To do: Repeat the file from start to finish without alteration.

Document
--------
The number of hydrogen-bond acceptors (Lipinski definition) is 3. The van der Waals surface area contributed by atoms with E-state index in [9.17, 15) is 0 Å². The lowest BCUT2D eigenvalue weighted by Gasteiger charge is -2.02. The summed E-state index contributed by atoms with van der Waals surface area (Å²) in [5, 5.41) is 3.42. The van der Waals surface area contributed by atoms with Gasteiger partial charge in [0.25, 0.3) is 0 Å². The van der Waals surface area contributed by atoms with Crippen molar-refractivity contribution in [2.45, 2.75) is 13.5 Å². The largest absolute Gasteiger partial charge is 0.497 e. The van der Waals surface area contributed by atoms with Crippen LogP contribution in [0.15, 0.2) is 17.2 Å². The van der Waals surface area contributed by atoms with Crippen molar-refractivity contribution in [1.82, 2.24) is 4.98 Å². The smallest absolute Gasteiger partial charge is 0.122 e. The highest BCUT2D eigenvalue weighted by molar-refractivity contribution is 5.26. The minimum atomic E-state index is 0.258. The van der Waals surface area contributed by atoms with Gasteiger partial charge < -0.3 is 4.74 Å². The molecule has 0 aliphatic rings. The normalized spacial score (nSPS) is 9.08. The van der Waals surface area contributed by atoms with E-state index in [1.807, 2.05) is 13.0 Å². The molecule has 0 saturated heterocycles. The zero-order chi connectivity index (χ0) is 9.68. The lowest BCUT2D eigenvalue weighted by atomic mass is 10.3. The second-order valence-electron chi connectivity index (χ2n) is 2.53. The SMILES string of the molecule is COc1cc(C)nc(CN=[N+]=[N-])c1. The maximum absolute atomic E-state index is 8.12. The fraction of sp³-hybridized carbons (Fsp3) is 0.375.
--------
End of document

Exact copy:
The number of hydrogen-bond acceptors (Lipinski definition) is 3. The van der Waals surface area contributed by atoms with E-state index in [9.17, 15) is 0 Å². The lowest BCUT2D eigenvalue weighted by Gasteiger charge is -2.02. The summed E-state index contributed by atoms with van der Waals surface area (Å²) in [5, 5.41) is 3.42. The van der Waals surface area contributed by atoms with Gasteiger partial charge in [0.25, 0.3) is 0 Å². The van der Waals surface area contributed by atoms with Crippen molar-refractivity contribution in [2.45, 2.75) is 13.5 Å². The largest absolute Gasteiger partial charge is 0.497 e. The van der Waals surface area contributed by atoms with Crippen LogP contribution in [0.15, 0.2) is 17.2 Å². The van der Waals surface area contributed by atoms with Crippen molar-refractivity contribution in [1.82, 2.24) is 4.98 Å². The smallest absolute Gasteiger partial charge is 0.122 e. The highest BCUT2D eigenvalue weighted by molar-refractivity contribution is 5.26. The minimum atomic E-state index is 0.258. The van der Waals surface area contributed by atoms with Gasteiger partial charge < -0.3 is 4.74 Å². The molecule has 0 aliphatic rings. The normalized spacial score (nSPS) is 9.08. The van der Waals surface area contributed by atoms with E-state index in [1.807, 2.05) is 13.0 Å². The molecule has 0 saturated heterocycles. The zero-order chi connectivity index (χ0) is 9.68. The lowest BCUT2D eigenvalue weighted by atomic mass is 10.3. The second-order valence-electron chi connectivity index (χ2n) is 2.53. The SMILES string of the molecule is COc1cc(C)nc(CN=[N+]=[N-])c1. The maximum absolute atomic E-state index is 8.12. The fraction of sp³-hybridized carbons (Fsp3) is 0.375.